Last September, Apple received US regulatory clearance for its EKG feature and irregular rhythm notification feature on the Apple Watch Series 4. The increase of wearable technologies and related apps achieving medical device status, as exemplified by the Natural Cycles fertility tracker and Omron’s blood pressure monitor, is also set to continue at pace.

Wiser policymakers are keen to break down any unnecessary barriers to the use of innovation within healthcare, driven by the dual incentives of increased efficiencies and improved outcomes. There are, of course, ethical and practical issues that must be considered in this move towards self-management in a clinical context. The most obvious is that individual healthcare service users are not medically trained, so the extent to which they can – and should – be expected to accurately monitor their health conditions is limited. It is a matter for clinical service providers to ensure they retain an appropriate level of overarching management whilst not balancing face to face services too much in favour of electronic intervention.

Equally, care must be taken to ensure that any efficiencies realised in using this approach are not unduly undermined by individuals’ misidentifying output as a problem needing medical intervention. In practice, ensuring that use of technology is properly trialled and tested in a controlled environment before mass roll-out, and that procurement processes are designed to ensure that solutions actually address the issue at hand, would go some way to minimising these risks.

Blockchain in healthcare

Potential for the use of digital ledger technology (blockchain) in the health sector will continue to be explored. For example, MyHeathMyData aims to implement one of the first blockchain biomedical information networks connecting organisations and individuals. It is encouraging hospitals to make anonymised data available for open research and prompting patients to both own and control their health data. DHL and Accenture have developed a blockchain based serialisation prototype which tracks medicines from their point of origin to the consumer to prevent tampering and reduce counterfeiting.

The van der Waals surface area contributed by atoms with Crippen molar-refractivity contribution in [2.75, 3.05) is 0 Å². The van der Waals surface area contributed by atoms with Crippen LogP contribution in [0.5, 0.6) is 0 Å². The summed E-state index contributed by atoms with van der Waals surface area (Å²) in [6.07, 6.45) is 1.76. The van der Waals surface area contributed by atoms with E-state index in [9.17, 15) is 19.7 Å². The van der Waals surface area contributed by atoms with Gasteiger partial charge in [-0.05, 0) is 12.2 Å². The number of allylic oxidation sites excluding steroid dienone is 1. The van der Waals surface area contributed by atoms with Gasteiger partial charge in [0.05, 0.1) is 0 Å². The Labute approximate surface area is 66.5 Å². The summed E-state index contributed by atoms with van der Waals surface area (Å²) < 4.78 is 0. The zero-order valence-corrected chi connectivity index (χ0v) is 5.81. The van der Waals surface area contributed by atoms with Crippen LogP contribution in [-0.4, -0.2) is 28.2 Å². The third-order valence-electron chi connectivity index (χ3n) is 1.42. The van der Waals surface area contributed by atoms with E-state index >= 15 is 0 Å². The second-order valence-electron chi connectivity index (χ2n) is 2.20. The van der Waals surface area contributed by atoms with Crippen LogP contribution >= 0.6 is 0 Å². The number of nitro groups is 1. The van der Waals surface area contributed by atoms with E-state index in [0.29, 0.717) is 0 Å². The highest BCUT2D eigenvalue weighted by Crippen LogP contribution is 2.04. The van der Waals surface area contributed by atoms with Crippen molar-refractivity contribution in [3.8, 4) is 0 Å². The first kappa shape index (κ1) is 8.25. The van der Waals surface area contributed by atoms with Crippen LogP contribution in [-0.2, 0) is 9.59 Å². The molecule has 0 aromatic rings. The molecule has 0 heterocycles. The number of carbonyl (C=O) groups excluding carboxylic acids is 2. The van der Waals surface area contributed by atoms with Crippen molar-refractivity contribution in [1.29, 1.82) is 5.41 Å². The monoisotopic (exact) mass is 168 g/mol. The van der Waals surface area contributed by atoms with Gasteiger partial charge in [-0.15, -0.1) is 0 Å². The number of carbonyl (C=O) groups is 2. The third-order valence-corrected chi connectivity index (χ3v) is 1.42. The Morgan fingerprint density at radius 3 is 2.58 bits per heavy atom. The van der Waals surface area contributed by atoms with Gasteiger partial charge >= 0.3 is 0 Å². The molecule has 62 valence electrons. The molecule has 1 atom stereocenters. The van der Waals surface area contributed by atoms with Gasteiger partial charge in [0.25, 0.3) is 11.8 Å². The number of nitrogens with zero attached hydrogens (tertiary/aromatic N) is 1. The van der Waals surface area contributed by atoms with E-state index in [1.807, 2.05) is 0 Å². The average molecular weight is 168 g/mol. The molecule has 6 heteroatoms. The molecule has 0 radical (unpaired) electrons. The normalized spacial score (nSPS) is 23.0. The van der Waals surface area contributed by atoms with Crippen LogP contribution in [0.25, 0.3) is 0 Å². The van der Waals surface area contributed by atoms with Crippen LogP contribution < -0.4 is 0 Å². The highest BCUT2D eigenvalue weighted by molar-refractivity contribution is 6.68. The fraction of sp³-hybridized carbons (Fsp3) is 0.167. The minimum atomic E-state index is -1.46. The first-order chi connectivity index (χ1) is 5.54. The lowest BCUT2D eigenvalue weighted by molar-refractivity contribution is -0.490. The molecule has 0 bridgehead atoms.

The NHS operates with huge volumes of continually growing data on over 30 million patients. Following the failed UK IT centralisation programme, the National Programme for IT, this data continues to be transferred between entities largely via paper records, resulting in time and cost inefficiencies. Blockchain could offer a way of decentralising data without compromising on security or accuracy.

A permissioned ledger for medical data could change the relationship patients have with their medical data. Patients would have the ability to control who has authorisation to hold a copy and combined with the time-stamping, verifiable identity, efficient data sharing, transparency and inability to alter, blockchain could be valuable to the NHS in addressing some of the current inefficiencies.

A new digital platform could allow patients to access a timeline of their lifelong medical records and prescriptions and enable patients to be in control of their own healthcare records using their smartphone. Concurrently, GPs would be able to see a full picture of patients’ medical history at primary and secondary care level and can make more informed decisions.

Widespread use of blockchain in health and other sectors will depend on increased awareness and understanding of the technology, how it works and the advantages it provides, as well as breaking down other practical issues that are currently acting as barriers to widespread use: the issue of storage of what is an ever-increasing volume of data, and with it, the ability to apply blockchain technologies at a large scale.

2019 promises ongoing rapid growth and development in health tech innovation in the areas discussed above and beyond.

Marcus Vass is partner and co-head, Digital Health, at Osborne Clarke, while Jane Whitcombe is a senior associate at the firm